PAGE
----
South Street Youth Center Holds Socially Distanced 5K

The South Street Youth Center held its third annual Family Fun Run Run on October 3, though this year it was a socially distanced “Family Mindfulness 5K Walk,”  South Street Youth Center’s Program Coordinator Corey Stallings said.

     South Street Youth Center, located at 17 St. Rose St. Rear, has a mission of providing “a safe, educational, and engaging space during out-of-school time for young residents of the South Street Development,” according to its website. Stallings said that there are about 65 young people who are involved with the organization.

     Stallings said that South Street Youth Center has “been doing a lot of work with the Olmsted 2022 foundation,” he said, and “trying to preserve the land over there,” referring to Hellenic Hill, where condos were proposed to be built.

     “It is a phenomenal event,” Stallings said of the run/walk. South Street Youth Center partnered with other organizations, and had more than 100 runners for the first two years.

     This year, due to COVID-19, things looked a little different than usual.

     “I was so scared because we were trying to pull something off during a pandemic,” Stallings said. “How can we do it safely? Who’s going to show up?”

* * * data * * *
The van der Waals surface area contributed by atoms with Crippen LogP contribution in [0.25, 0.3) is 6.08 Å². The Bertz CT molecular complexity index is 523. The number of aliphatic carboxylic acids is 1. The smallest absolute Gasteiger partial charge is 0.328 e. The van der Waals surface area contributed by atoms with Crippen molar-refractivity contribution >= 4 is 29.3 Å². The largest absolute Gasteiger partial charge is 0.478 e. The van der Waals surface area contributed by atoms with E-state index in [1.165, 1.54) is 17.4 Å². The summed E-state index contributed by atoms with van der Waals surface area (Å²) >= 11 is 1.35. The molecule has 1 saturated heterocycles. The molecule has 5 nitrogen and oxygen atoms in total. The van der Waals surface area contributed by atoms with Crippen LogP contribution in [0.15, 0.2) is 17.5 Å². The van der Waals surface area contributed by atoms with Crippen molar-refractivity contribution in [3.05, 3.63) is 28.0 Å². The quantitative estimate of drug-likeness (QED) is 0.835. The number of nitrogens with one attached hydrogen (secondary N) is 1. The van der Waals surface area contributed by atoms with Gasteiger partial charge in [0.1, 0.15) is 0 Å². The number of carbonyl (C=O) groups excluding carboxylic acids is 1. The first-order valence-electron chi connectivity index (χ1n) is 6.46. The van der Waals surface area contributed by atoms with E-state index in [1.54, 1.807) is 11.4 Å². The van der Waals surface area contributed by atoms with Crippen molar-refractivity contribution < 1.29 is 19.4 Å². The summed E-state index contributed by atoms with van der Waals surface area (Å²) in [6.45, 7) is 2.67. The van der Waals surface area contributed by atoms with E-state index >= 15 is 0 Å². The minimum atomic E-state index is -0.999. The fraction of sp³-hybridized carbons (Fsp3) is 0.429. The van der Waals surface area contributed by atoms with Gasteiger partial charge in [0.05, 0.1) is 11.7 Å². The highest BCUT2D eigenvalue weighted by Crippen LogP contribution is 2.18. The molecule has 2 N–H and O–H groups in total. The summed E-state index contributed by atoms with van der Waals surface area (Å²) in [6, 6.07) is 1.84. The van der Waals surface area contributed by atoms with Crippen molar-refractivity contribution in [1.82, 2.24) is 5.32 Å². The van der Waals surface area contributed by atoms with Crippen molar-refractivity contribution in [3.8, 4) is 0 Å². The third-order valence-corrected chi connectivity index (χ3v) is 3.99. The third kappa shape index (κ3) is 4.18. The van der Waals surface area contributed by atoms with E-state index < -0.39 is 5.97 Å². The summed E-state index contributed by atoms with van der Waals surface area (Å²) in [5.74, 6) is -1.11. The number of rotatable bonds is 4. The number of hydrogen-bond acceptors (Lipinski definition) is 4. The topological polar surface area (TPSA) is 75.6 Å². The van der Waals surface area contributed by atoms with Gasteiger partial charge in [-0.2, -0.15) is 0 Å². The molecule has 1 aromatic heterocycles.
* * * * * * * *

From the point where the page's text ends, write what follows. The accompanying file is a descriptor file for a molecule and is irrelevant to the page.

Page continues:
He said that 85 participants came this summer, and the organization “made sure every single group was completely distant,” he said. Everyone wore masks, and masks were also distributed for free by South Street Youth Center

     “I was nervous about it,” he said, “but we pulled it off.”

     He also said that the Boston Housing Authority “came through and really helped us to get it going in terms of money and support.”

     Stallings also thanked neighbors for their generous support to the organization over the years and especially this year. He said that more than $21,000 has been raised so far.

     “Because of COVID, people aren’t really donating anymore,” he said. “We had to be creative to do something safely to try to raise money. We don’t get state or federal funding.”

     With those restrictions,  any money for the organization has to be raised themselves or donated from generous community members and businesses.

            “It takes neighbors like that and companies that want to try to give back so we can flourish another 25 years,” he said.

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